As a trained engineer, moving into design pushed him far out of his comfort zone. “Design in general is tough,” says Long, whose official title is civil designer. “Whether it’s a skate park or a traditional project, the process can be a roller coaster of emotions but the result is rewarding—when everything falls into place, it all makes sense. Engineers in general want things to make sense. You analyze, you make conclusions—that makes sense. I don’t consider myself an artistic person by any means, so to find success in this realm is rewarding.”
Long says finding his way in a more artistic area is heightened by the engineering knowledge he brings to a project. Whether he is conducting a site analysis, sketching a concept design, collaborating with community partners, working on grading and drainage calculations, or test riding a bowl during a construction site visit, his engineering sensibilities make design concepts work.
As with most plans, Long finds glitches. In a true exercise in putting theory into practice, he says, “sometimes I don’t fully understand how something functions until I ride it myself and watch others ride it with their own interpretation. This combination of theory and practice helps my designs continue to improve and evolve.”
Imperfections invisible to the eye become almost offensive as Long evaluates a skate park’s quality as it nears completion—or even at a park where he’s skating for relaxation. A skateboard’s small, hard wheels pick up every bump and dip—even those you can’t see, he explains. “I can hear it and feel it,” he says. “I’m more critical based on that and it makes me more passionate about getting it right.”
Understanding communities by talking with people who are invested in bringing a skate park in, or even those set on preventing it, is rewarding. “One of the best parts of our job is connecting with the community,” he says. “We ask them, ‘What’s important to you when you walk into the park?’ When we engage with a community and consider their input, the community develops a true sense of ownership for the project. They want a place for the whole community to enjoy.”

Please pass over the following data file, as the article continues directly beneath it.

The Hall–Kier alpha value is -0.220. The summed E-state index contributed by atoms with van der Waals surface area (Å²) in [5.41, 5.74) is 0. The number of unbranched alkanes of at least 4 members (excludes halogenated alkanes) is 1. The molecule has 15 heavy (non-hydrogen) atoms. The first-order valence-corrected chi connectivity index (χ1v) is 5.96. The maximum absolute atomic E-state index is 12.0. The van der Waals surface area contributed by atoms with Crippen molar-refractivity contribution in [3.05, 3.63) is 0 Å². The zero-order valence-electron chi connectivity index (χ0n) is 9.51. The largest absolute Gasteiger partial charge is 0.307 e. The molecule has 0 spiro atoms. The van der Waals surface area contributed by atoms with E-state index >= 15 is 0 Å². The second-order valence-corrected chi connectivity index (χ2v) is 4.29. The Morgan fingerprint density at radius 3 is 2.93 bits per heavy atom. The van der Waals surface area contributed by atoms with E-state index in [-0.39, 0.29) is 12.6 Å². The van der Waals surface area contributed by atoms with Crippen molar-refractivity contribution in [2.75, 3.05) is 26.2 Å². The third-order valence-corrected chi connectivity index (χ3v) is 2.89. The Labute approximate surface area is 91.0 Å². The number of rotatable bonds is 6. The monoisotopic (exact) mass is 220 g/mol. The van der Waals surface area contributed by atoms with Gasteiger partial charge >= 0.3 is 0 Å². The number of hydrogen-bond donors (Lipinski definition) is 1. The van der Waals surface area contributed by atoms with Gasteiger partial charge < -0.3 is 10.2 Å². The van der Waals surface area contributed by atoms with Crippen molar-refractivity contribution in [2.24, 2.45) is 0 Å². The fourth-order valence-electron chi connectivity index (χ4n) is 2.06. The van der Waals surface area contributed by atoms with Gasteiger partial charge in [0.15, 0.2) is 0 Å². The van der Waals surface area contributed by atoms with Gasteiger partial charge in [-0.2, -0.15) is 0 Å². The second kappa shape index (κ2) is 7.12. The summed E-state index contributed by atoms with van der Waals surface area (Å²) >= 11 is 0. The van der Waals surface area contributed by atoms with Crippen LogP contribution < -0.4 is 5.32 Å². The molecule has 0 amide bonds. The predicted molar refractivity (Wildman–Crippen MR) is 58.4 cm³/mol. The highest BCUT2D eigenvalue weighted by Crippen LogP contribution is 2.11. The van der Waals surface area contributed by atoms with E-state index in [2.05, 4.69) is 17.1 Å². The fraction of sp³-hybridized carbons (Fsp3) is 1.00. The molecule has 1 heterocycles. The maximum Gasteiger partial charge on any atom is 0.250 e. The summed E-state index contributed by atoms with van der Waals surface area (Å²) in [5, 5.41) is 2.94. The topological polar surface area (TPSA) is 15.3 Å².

There’s so much more failure than success at a skate park, but people keep getting up.
Some want to highlight regional distinctions, such as colors or patterns or features that mimic public places where they like to skate but are typically not allowed. Safety is important, so having parks with high visibility, adjacent to other spaces and with areas to sit and to park, and with restrooms nearby is often paramount.
Skate parks offer something intangible as well. “There’s so much resilience,” he says. “There’s so much more failure than success at a skate park, but people keep getting up. Many use skateboarding as an outlet, like I did during my time at WPI. Making that resource more available to all demographics—even underprivileged demographics—is important to me.”
In the end, after all the design is done, all the concrete has been poured, and adjustments have been made, Long’s pure delight at seeing people enjoy the parks he’s had a hand in designing is evident. It’s rare to be able to create something long-lasting that the public is able to interact with on a deep and personal level. “When I see a quality skate park being fully utilized and enjoyed by a community,” he says, “well, that’s the icing on the cake.”
A Traveling Tester
Long took a leap into the unknown during the COVID-19 pandemic and scrapped typical work and life expectations to travel around the country in his van. With no rent and no particular living-space anchor for the first time, he says the added flexibility gave him a chance to blend exploration with work.
Traveling from one skate park to another for New Line, he’d set up his “mobile office” (a small chair and desk behind the front passenger seat) and arrive at each new site to assess the custom work, including everything from the feel of the concrete (smooth but not slippery) to the exacting measurements of rails or trick areas (the expected height at the jumping-off point has to align with the length and drop for safety).
Comparing the paper plans with the physical construction is a detail-oriented exercise, he says. “I would take a look and say, ‘Yes, that’s what we mean with the design.’ It comes down to how the designers thought it would all work on paper and how the construction team interpreted how it would work from what was in the plans.” Sometimes it matches, sometimes it has to be fixed.